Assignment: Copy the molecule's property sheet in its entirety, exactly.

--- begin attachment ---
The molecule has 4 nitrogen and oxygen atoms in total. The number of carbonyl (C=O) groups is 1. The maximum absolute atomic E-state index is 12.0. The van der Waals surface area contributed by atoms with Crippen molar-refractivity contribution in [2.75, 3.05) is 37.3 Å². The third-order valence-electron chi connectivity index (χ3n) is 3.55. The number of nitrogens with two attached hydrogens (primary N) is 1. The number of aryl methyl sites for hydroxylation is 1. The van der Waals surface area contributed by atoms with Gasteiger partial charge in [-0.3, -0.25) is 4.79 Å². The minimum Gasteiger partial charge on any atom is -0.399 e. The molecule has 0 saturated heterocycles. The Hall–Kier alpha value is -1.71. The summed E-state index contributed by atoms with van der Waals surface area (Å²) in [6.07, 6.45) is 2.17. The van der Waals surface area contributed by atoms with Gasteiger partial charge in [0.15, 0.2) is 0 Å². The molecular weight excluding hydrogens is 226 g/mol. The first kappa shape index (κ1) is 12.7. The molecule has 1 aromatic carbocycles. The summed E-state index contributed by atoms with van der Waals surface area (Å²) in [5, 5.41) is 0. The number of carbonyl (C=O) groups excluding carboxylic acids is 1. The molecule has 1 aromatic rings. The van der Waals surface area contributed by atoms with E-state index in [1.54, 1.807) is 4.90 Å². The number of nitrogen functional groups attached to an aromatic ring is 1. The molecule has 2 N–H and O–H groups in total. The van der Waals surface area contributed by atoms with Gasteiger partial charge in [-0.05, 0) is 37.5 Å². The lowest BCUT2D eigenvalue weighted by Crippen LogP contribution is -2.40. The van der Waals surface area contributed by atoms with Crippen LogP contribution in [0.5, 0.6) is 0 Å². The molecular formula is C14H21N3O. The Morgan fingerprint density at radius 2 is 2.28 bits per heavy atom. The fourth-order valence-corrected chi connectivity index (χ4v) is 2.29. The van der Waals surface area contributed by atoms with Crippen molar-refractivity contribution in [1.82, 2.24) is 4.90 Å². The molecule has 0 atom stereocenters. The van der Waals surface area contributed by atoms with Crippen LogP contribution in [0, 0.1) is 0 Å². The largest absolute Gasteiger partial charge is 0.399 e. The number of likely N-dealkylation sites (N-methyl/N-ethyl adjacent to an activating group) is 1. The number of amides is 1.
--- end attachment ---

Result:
The molecule has 4 nitrogen and oxygen atoms in total. The number of carbonyl (C=O) groups is 1. The maximum absolute atomic E-state index is 12.0. The van der Waals surface area contributed by atoms with Crippen molar-refractivity contribution in [2.75, 3.05) is 37.3 Å². The third-order valence-electron chi connectivity index (χ3n) is 3.55. The number of nitrogens with two attached hydrogens (primary N) is 1. The number of aryl methyl sites for hydroxylation is 1. The van der Waals surface area contributed by atoms with Gasteiger partial charge in [-0.3, -0.25) is 4.79 Å². The minimum Gasteiger partial charge on any atom is -0.399 e. The molecule has 0 saturated heterocycles. The Hall–Kier alpha value is -1.71. The summed E-state index contributed by atoms with van der Waals surface area (Å²) in [6.07, 6.45) is 2.17. The van der Waals surface area contributed by atoms with Gasteiger partial charge in [0.15, 0.2) is 0 Å². The molecular weight excluding hydrogens is 226 g/mol. The first kappa shape index (κ1) is 12.7. The molecule has 1 aromatic carbocycles. The summed E-state index contributed by atoms with van der Waals surface area (Å²) in [5, 5.41) is 0. The number of carbonyl (C=O) groups excluding carboxylic acids is 1. The molecule has 1 aromatic rings. The van der Waals surface area contributed by atoms with E-state index in [1.54, 1.807) is 4.90 Å². The number of nitrogen functional groups attached to an aromatic ring is 1. The molecule has 2 N–H and O–H groups in total. The van der Waals surface area contributed by atoms with Gasteiger partial charge in [-0.05, 0) is 37.5 Å². The lowest BCUT2D eigenvalue weighted by Crippen LogP contribution is -2.40. The van der Waals surface area contributed by atoms with Crippen LogP contribution in [0.5, 0.6) is 0 Å². The molecular formula is C14H21N3O. The Morgan fingerprint density at radius 2 is 2.28 bits per heavy atom. The fourth-order valence-corrected chi connectivity index (χ4v) is 2.29. The van der Waals surface area contributed by atoms with Crippen molar-refractivity contribution in [1.82, 2.24) is 4.90 Å². The molecule has 0 atom stereocenters. The van der Waals surface area contributed by atoms with Crippen LogP contribution in [0, 0.1) is 0 Å². The largest absolute Gasteiger partial charge is 0.399 e. The number of likely N-dealkylation sites (N-methyl/N-ethyl adjacent to an activating group) is 1. The number of amides is 1.